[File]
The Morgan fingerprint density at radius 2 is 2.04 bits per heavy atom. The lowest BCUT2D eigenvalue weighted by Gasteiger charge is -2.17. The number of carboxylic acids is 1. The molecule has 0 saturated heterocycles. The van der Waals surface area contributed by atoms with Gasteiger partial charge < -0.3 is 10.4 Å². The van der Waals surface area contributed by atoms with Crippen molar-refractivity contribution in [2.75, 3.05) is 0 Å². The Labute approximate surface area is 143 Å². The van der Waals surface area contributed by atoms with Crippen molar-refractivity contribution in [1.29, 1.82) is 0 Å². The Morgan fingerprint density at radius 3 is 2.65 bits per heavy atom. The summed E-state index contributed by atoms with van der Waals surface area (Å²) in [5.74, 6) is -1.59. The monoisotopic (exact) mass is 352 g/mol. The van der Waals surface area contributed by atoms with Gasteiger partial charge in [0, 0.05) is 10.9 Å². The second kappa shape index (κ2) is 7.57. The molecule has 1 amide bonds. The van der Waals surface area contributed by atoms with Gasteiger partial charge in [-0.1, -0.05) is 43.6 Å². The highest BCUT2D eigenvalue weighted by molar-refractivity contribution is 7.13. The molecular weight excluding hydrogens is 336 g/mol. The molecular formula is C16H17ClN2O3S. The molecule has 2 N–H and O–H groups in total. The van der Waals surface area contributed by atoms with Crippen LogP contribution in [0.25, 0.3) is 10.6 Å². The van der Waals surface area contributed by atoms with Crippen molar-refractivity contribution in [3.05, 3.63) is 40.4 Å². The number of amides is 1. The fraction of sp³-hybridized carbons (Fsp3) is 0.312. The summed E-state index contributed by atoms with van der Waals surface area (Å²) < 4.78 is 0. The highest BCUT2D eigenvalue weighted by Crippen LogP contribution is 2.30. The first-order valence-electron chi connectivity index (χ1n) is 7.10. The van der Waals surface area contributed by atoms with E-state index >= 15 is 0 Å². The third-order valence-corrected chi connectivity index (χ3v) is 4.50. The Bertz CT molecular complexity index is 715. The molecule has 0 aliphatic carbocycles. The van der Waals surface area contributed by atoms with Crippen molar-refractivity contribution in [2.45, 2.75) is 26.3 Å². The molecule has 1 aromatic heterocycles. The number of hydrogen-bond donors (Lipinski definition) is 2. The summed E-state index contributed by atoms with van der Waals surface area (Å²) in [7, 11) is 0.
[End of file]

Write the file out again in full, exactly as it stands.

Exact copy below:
The Morgan fingerprint density at radius 2 is 2.04 bits per heavy atom. The lowest BCUT2D eigenvalue weighted by Gasteiger charge is -2.17. The number of carboxylic acids is 1. The molecule has 0 saturated heterocycles. The van der Waals surface area contributed by atoms with Gasteiger partial charge < -0.3 is 10.4 Å². The van der Waals surface area contributed by atoms with Crippen molar-refractivity contribution in [2.75, 3.05) is 0 Å². The Labute approximate surface area is 143 Å². The van der Waals surface area contributed by atoms with Crippen molar-refractivity contribution in [1.29, 1.82) is 0 Å². The Morgan fingerprint density at radius 3 is 2.65 bits per heavy atom. The summed E-state index contributed by atoms with van der Waals surface area (Å²) in [5.74, 6) is -1.59. The monoisotopic (exact) mass is 352 g/mol. The van der Waals surface area contributed by atoms with Gasteiger partial charge in [0, 0.05) is 10.9 Å². The second kappa shape index (κ2) is 7.57. The molecule has 1 amide bonds. The van der Waals surface area contributed by atoms with Gasteiger partial charge in [-0.1, -0.05) is 43.6 Å². The highest BCUT2D eigenvalue weighted by molar-refractivity contribution is 7.13. The molecular weight excluding hydrogens is 336 g/mol. The molecular formula is C16H17ClN2O3S. The molecule has 2 N–H and O–H groups in total. The van der Waals surface area contributed by atoms with Crippen LogP contribution in [0.25, 0.3) is 10.6 Å². The van der Waals surface area contributed by atoms with Crippen molar-refractivity contribution in [3.05, 3.63) is 40.4 Å². The number of amides is 1. The fraction of sp³-hybridized carbons (Fsp3) is 0.312. The summed E-state index contributed by atoms with van der Waals surface area (Å²) < 4.78 is 0. The highest BCUT2D eigenvalue weighted by Crippen LogP contribution is 2.30. The first-order valence-electron chi connectivity index (χ1n) is 7.10. The van der Waals surface area contributed by atoms with E-state index >= 15 is 0 Å². The third-order valence-corrected chi connectivity index (χ3v) is 4.50. The Bertz CT molecular complexity index is 715. The molecule has 0 aliphatic carbocycles. The van der Waals surface area contributed by atoms with Crippen molar-refractivity contribution in [2.45, 2.75) is 26.3 Å². The molecule has 1 aromatic heterocycles. The number of hydrogen-bond donors (Lipinski definition) is 2. The summed E-state index contributed by atoms with van der Waals surface area (Å²) in [7, 11) is 0.